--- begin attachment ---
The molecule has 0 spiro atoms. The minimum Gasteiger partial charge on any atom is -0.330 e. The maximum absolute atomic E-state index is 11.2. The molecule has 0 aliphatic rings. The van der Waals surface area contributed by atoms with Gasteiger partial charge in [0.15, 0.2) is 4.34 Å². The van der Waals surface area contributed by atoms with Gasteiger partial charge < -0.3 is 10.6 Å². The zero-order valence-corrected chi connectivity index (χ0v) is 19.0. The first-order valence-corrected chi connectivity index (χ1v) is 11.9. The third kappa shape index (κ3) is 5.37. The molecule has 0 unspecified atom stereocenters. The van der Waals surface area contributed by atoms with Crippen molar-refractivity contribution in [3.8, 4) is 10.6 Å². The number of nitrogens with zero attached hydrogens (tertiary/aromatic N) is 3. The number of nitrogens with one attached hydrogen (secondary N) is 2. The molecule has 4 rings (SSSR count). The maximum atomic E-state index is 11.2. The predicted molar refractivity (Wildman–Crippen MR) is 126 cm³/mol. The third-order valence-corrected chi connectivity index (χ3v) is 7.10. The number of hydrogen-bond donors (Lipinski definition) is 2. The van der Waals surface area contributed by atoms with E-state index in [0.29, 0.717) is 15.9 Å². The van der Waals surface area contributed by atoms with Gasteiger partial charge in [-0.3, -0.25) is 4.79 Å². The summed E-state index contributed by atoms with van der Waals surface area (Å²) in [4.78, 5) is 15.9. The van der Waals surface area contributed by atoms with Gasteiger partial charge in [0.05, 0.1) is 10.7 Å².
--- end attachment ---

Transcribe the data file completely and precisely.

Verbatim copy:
The molecule has 0 spiro atoms. The minimum Gasteiger partial charge on any atom is -0.330 e. The maximum absolute atomic E-state index is 11.2. The molecule has 0 aliphatic rings. The van der Waals surface area contributed by atoms with Gasteiger partial charge in [0.15, 0.2) is 4.34 Å². The van der Waals surface area contributed by atoms with Gasteiger partial charge < -0.3 is 10.6 Å². The zero-order valence-corrected chi connectivity index (χ0v) is 19.0. The first-order valence-corrected chi connectivity index (χ1v) is 11.9. The third kappa shape index (κ3) is 5.37. The molecule has 0 unspecified atom stereocenters. The van der Waals surface area contributed by atoms with Crippen molar-refractivity contribution in [3.8, 4) is 10.6 Å². The number of nitrogens with zero attached hydrogens (tertiary/aromatic N) is 3. The number of nitrogens with one attached hydrogen (secondary N) is 2. The molecule has 4 rings (SSSR count). The maximum atomic E-state index is 11.2. The predicted molar refractivity (Wildman–Crippen MR) is 126 cm³/mol. The third-order valence-corrected chi connectivity index (χ3v) is 7.10. The number of hydrogen-bond donors (Lipinski definition) is 2. The van der Waals surface area contributed by atoms with E-state index in [0.29, 0.717) is 15.9 Å². The van der Waals surface area contributed by atoms with Gasteiger partial charge in [-0.3, -0.25) is 4.79 Å². The summed E-state index contributed by atoms with van der Waals surface area (Å²) in [4.78, 5) is 15.9. The van der Waals surface area contributed by atoms with Gasteiger partial charge in [0.05, 0.1) is 10.7 Å².